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What do you think of this product and business model

Put morals and irritating '80's internet style techniques aside for a moment...

BounceExchange.com tracks a visitors mouse cursor and when it looks like they are going to the close button (i.e. are about to bounce) then it shows a lightbox with some offer/signup/discount etc as a last ditch attempt to get them to stay.

Obviously not perfect (good luck getting ALT+F4 or working or on tablets) but it sounds like it could be implemented in a few lines of jQuery - http://stackoverflow.com/questions/16025343

Then I noticed the prices - $5000 per MONTH! Now it looks like they are justifying this because they include a lot of consulting ('full service management') rather than the self service typical of SaaS.

They don't have a lot of users  - 80 ish from http://trends.builtwith.com/ads/Bounce-Exchange - but then again they don't need many at $5k a month!

So - is this a trick that most B2B SaaS companies are missing? Take a  simple(ish) service, add some bodies and sell at a huge premium over self services?
Ryan Wheeler Send private email
Thursday, July 18, 2013
 
 
This is an inane question.

It took me a while to parse but you're asking us to bloviate about some random business.

I like to help people by offering hopefully useful opinions about *their* business.

BounceExchange is not your business so you're asking for the equivalent of empty water-cooler chatter where we exchange opinions on things that don't matter.

I do hope that this forum won't descent into that.
Krzysztof Kowalczyk Send private email
Thursday, July 18, 2013
 
 
Whoa there Krzysztof - I think that is a bit un-necessary!

The question was :-

"is this a trick that most B2B SaaS companies are missing? Take a  simple(ish) service, add some bodies and sell at a huge premium over self services?"

I.e. Can WE improve OUR businesses by adopting a similar model?

Isn't that EXACTLY what this forum is about? Certainly more relevant than job interview advice!
Ryan Wheeler Send private email
Thursday, July 18, 2013
 
 
As you said, it's not 100% reliable at all... for instance, I close my Firefox tabs by middle-clicking the tab somewhere, and not the close button itself.

I think it's a crappy business model because as a browser I find it annoying and pushy, like a pushy sales clerk. I wouldn't use it to sell my products because if you have to resort to "tricks" like that, and the app can sell itself, then your app is crap.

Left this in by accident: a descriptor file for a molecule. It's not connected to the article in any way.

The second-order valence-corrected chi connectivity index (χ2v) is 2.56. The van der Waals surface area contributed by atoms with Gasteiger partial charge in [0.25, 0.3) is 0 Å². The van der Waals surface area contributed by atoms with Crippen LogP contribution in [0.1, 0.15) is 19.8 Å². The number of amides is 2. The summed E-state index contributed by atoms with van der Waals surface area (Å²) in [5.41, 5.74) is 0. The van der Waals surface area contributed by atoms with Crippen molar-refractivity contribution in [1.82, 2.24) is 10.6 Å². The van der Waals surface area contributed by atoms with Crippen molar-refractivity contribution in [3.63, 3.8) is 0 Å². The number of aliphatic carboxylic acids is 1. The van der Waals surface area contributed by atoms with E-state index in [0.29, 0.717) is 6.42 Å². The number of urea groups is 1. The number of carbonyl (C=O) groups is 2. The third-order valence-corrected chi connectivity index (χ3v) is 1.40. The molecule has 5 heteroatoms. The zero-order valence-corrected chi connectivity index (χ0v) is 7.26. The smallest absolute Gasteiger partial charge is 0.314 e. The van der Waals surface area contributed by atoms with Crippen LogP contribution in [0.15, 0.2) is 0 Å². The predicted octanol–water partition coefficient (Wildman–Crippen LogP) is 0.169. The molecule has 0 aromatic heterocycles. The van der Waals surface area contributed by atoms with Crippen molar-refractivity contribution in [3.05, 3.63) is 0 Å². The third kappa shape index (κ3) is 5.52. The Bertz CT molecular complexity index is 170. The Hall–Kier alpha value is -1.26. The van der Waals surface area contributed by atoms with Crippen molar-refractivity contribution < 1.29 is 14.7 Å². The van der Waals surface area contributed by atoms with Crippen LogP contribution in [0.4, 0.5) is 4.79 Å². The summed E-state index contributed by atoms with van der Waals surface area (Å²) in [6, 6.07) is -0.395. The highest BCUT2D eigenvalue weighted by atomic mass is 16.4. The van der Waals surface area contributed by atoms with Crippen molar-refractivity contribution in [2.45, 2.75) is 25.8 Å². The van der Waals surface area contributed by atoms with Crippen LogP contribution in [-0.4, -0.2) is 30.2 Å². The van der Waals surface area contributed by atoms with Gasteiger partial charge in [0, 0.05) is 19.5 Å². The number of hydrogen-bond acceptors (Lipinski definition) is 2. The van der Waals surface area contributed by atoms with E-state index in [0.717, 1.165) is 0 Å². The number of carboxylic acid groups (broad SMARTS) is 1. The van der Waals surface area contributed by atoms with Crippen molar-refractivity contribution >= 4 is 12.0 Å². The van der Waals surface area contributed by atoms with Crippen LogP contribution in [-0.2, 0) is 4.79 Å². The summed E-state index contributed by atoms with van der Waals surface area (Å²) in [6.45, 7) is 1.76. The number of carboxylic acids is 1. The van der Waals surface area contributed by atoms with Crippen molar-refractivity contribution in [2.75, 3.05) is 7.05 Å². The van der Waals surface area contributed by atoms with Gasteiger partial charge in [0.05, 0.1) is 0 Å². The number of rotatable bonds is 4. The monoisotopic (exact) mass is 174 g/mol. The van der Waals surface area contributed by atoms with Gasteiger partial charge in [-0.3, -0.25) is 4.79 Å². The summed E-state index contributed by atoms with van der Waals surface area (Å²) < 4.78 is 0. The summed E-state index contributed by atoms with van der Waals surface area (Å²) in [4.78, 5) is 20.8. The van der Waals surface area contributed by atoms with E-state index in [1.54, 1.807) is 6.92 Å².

PSB136 Send private email
Thursday, July 18, 2013
 
 
*can't sell itself
PSB136 Send private email
Thursday, July 18, 2013
 
 
Just to make it abundantly clear to K before he goes off on one again :-

"Are Businesses prepared to pay drastically more for products if they have a bundled human service?"
Ryan Wheeler Send private email
Thursday, July 18, 2013
 
 
If they believe the human service has value then doubtlessly yes. Consulting with in-house tools is regularly charged at $thousands per day.

The example given is an odd one. I don't really understand the value the consulting is giving in this case. A more normal example might be seo companies who use some secret sauce tools....

1) Buy our tool... $300
2) Rent our time using our tool on your site $500 per month

... so yes, some people just don't want the hassle of doing it themselves or even to take the time to understand the problem properly.

I think it probably is a very profitable model but it's also not something I'd want to do - when you're in the time and materials game either you're personally working for someone else and hoping for more work month after month or you've scaled and are managing others until you can remove yourself from the loop. None of that sounds fun to me.
Jonathan Matthews Send private email
Thursday, July 18, 2013
 
 
Doesn't work for CMD + W so I don't think its *that* useful.

On another note, "Bloviate" (used above) is most definitely my word of the day.
Gerard Kelly Send private email
Thursday, July 18, 2013